OSCON Wednesday Sessions

Here are my notes for the OSCON sessions I attended on Wednesday, except for “Extracting Rails from Basecamp” where I essentially blogged it while I was in the room. To save folks the trouble of clicking on the “more” link if they’re not interested, here is the list of talks I attended (notes below):

The Google Open Source Update

Chris DiBona from Google (obviously) gave an interesting an amusing talk on the use of open source software at Google. They used to use Redhat Linux, now it’s their own Frankenstein Linux creation. He talked mostly about the Summer of Code program and how it’s bring college students into the Open Source community — over 400 students were approved (419, I think) and each one will get $4,500 ($500 up front, $4k at the end) if they complete the project successfully (according to their project mentor). I think this is a great program and Google should definitely keep it up (they plan to). Chris believed that at least half of the students will successfully complete their projects (some are already ahead/done while others are behind).

Yahoo! Web Services and Yahoo! Widgets (aka Konfabulator)

Jeffrey McManus from Yahoo (I think it was him, I arrived a couple of minutes late) gave a great talk about Yahoo!’s web services and the new Yahoo! widgets. Some of the web services available now are for Yahoo! Maps, Yahoo! Shopping, Yahoo! Search/RSS, Yahoo! Music, Flickr (of course) and Yahoo! Widgets (formerly Konfabulator). Some very cool demos — it looks like they really require the bare minimum from you to get you up and running with their web services. See Yahoo! Developer for more info.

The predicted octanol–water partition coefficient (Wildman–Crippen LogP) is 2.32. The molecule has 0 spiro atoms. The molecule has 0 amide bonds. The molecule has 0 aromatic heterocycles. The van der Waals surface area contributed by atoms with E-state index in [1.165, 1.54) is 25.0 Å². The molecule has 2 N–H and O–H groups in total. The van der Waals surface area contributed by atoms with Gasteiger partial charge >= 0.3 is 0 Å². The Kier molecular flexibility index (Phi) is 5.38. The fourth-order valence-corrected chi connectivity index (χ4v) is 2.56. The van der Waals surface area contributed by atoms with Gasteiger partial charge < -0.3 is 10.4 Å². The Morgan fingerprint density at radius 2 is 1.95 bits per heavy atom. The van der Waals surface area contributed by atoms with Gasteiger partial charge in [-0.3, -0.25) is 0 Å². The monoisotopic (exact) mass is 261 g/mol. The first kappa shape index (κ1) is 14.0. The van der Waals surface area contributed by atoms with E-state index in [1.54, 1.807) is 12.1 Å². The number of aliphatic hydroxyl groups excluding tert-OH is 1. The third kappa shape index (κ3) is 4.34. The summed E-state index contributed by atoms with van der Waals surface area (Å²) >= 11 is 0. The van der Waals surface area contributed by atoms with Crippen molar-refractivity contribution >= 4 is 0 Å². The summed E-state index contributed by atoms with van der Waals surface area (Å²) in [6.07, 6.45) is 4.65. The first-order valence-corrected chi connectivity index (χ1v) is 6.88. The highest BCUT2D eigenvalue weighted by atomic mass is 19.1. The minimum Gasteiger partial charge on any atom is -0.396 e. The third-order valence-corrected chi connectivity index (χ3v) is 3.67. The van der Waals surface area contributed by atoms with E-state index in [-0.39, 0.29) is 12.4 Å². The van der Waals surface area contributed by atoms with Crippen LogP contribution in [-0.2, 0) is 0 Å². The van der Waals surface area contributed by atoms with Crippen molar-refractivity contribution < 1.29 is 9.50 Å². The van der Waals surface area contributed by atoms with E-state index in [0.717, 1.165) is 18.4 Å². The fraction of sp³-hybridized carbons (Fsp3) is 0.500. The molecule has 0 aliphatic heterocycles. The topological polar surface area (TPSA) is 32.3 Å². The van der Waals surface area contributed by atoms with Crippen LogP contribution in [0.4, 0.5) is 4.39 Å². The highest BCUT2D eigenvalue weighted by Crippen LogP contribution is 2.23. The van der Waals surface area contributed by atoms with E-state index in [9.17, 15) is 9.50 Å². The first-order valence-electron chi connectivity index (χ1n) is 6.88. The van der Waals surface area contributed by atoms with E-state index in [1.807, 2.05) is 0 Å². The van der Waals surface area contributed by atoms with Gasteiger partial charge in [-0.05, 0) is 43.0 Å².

Switching from CVS to Subversion: Case Studies in Migrating Your Team

to a New Tool

Brian W. Fitzpatrick from CollabNet gave a talk on migrating from CVS (and VSS) to SVN. This was not a technical discussion about SVN, just some tips/tricks on how to plan the migration and how to be honest with your users. The first half of the session was tips on how to do the migration (again not technical, more of “Don’t lie to you team and don’t make any lies of omission — let them know of any features they’ll be losing”, etc) while the second half of the session was devoted to case studies like the Mono project, KDE, Apache, GCC and two secret commercial companies.

How to Serve a Billion Requests a Day with Perl

Kevin Scaldeferri from Yahoo Search Marketing gave an interesting session on writing scalable web apps which can handle 1B requests/day. I need to copy over the notes from my notebook, so I’ll update this post a bit later (sorry!).

Scalable Computing with MapReduce

Unfortunately, I had misread this session description and thought that someone from Google was presenting on their Map/Reduce code. But Doug Cutting of Nutch did a good job of explaining the problems of searching/indexing 1B pages and how he rewrote Nutch to overcome the 100M page limit he ran into. Unfortunately, Doug’s been having some networking issues with the machines loaned to him by the Internet Archive so he hasn’t yet shown that the rewritten version of Nutch using Map/Reduce does in fact index 1B pages.